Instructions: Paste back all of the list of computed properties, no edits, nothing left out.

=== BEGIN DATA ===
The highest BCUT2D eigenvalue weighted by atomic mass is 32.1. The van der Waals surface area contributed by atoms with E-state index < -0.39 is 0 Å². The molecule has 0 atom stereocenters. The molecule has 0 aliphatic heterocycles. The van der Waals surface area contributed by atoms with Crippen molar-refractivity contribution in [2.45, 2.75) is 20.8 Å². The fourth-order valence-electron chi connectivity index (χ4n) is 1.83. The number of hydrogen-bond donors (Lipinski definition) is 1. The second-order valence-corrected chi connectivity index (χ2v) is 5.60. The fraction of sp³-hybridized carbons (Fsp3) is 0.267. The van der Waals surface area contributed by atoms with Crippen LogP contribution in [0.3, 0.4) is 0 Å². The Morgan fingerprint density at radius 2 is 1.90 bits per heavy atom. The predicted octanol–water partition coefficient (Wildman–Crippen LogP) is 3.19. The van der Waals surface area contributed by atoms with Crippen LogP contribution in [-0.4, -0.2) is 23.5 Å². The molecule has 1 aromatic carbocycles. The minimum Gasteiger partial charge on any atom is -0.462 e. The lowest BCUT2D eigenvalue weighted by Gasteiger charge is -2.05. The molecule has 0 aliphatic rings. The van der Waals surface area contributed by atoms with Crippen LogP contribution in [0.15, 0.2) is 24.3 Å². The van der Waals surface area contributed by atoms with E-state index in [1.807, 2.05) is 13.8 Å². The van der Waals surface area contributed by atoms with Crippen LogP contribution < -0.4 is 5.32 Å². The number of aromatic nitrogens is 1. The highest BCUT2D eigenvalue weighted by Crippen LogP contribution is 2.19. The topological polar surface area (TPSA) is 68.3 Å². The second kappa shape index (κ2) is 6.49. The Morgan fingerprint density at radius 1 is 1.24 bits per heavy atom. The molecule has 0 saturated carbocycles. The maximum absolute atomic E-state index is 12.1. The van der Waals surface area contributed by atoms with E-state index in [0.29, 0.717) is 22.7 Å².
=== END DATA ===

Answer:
The highest BCUT2D eigenvalue weighted by atomic mass is 32.1. The van der Waals surface area contributed by atoms with E-state index < -0.39 is 0 Å². The molecule has 0 atom stereocenters. The molecule has 0 aliphatic heterocycles. The van der Waals surface area contributed by atoms with Crippen molar-refractivity contribution in [2.45, 2.75) is 20.8 Å². The fourth-order valence-electron chi connectivity index (χ4n) is 1.83. The number of hydrogen-bond donors (Lipinski definition) is 1. The second-order valence-corrected chi connectivity index (χ2v) is 5.60. The fraction of sp³-hybridized carbons (Fsp3) is 0.267. The van der Waals surface area contributed by atoms with Crippen LogP contribution in [0.3, 0.4) is 0 Å². The Morgan fingerprint density at radius 2 is 1.90 bits per heavy atom. The predicted octanol–water partition coefficient (Wildman–Crippen LogP) is 3.19. The van der Waals surface area contributed by atoms with Crippen LogP contribution in [-0.4, -0.2) is 23.5 Å². The molecule has 1 aromatic carbocycles. The minimum Gasteiger partial charge on any atom is -0.462 e. The lowest BCUT2D eigenvalue weighted by Gasteiger charge is -2.05. The molecule has 0 aliphatic rings. The van der Waals surface area contributed by atoms with Crippen LogP contribution in [0.15, 0.2) is 24.3 Å². The van der Waals surface area contributed by atoms with E-state index in [1.807, 2.05) is 13.8 Å². The van der Waals surface area contributed by atoms with Crippen LogP contribution < -0.4 is 5.32 Å². The number of aromatic nitrogens is 1. The highest BCUT2D eigenvalue weighted by Crippen LogP contribution is 2.19. The topological polar surface area (TPSA) is 68.3 Å². The second kappa shape index (κ2) is 6.49. The Morgan fingerprint density at radius 1 is 1.24 bits per heavy atom. The molecule has 0 saturated carbocycles. The maximum absolute atomic E-state index is 12.1. The van der Waals surface area contributed by atoms with E-state index in [0.29, 0.717) is 22.7 Å².